Ben Bernanke stood his ground today, keeping the Federal funds rate steady at 2%. Was it the right thing to do? As AIG (NYSE:AIG) totters on the brink of disaster, Lehman Brothers (NYSE:LEH) fades into memories, and Merrill Lynch (NYSE:MER) is now in the hands of Bank of America (NYSE:BAC), it's clear something has to be done to right the financial system. But would interest rate cuts do the trick?

I can think of a few reasons why ol' Ben may have left rates alone today. For one, if the economy gets worse and rates truly needed to be lowered, he'd be out of options. Slicing rates down to levels approaching zero is akin to running out of ammunition as you're heading into battle. The question now is whether the war is over, or if Bernanke is staring at more combatants that need to be gunned down in the future. I'm sticking with the latter.

Besides, rate cuts probably won't do much at this point, anyway. The Fed has already cut rates down from 5.25% last year to 2% today, with the economy getting steadily worse throughout the cutting campaign. You'd be hard pressed to find someone who'll tell you another 0.25% cut will do the trick.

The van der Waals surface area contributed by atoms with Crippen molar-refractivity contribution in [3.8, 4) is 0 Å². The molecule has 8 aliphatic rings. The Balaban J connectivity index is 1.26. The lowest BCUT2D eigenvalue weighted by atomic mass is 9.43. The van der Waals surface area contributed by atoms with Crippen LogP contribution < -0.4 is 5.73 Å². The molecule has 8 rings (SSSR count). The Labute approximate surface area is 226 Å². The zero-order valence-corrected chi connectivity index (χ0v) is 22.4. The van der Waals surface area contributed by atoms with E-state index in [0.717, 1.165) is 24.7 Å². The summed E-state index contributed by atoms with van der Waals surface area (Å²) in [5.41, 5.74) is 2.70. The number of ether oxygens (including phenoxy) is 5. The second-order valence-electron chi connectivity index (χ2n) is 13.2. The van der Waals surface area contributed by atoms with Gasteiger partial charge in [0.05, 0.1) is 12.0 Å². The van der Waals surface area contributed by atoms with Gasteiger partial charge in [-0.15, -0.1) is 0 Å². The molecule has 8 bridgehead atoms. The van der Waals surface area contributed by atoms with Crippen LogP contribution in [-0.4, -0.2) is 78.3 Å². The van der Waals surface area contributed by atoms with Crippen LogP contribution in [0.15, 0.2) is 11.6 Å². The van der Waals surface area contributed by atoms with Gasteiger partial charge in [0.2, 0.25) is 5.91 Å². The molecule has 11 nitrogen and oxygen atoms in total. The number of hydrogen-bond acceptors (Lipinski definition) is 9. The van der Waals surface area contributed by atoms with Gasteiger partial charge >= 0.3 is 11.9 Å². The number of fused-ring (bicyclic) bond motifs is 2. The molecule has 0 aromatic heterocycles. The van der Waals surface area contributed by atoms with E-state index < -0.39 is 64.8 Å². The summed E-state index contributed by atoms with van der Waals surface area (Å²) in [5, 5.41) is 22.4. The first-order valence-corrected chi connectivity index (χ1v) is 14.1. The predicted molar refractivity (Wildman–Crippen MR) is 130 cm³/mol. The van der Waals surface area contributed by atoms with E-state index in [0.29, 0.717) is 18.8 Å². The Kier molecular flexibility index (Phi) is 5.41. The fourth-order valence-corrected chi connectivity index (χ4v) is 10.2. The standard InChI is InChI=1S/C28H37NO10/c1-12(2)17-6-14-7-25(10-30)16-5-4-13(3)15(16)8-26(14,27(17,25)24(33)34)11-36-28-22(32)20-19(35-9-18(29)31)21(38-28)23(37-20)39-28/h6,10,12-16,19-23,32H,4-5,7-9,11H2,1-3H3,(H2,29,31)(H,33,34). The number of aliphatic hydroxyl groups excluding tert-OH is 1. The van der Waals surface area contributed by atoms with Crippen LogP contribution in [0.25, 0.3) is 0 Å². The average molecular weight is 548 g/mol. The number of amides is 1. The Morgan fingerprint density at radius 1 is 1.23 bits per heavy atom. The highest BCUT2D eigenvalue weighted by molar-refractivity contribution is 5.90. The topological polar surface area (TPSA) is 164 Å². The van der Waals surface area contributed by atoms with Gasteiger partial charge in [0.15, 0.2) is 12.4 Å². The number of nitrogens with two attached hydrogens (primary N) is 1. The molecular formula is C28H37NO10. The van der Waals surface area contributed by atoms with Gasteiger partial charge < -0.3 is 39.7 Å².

What lower rates will accomplish, however, is providing a psychological boost to investors' confidence. Great, right? Maybe. Much of that gain could be short-lived once people realize the bulk of the issue -- lending people money who can't pay it back -- won't be solved by lowering rates. Cutting rates could be analogous to, may I, putting lipstick on a pig.

If the financial system needs liquidity (which it does), it's probably a better bet to set up lending facilities for the particular banks that need it, rather than flooding the entire economy with more cash than it can handle. After all, it was the low Fed funds rates (bottoming out at just 1% in 2003) imposed after the dot-com bust and 9/11 tragedy that helped fuel the housing and credit bubble in the first place. Why bring insanely low rates back?

Well done, Ben. You hang in there.

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Fool contributor Morgan Housel doesn't own shares in any of the companies mentioned in this article. Bank of America is a Motley Fool Income Investor recommendation. The Fool has a disclosure policy.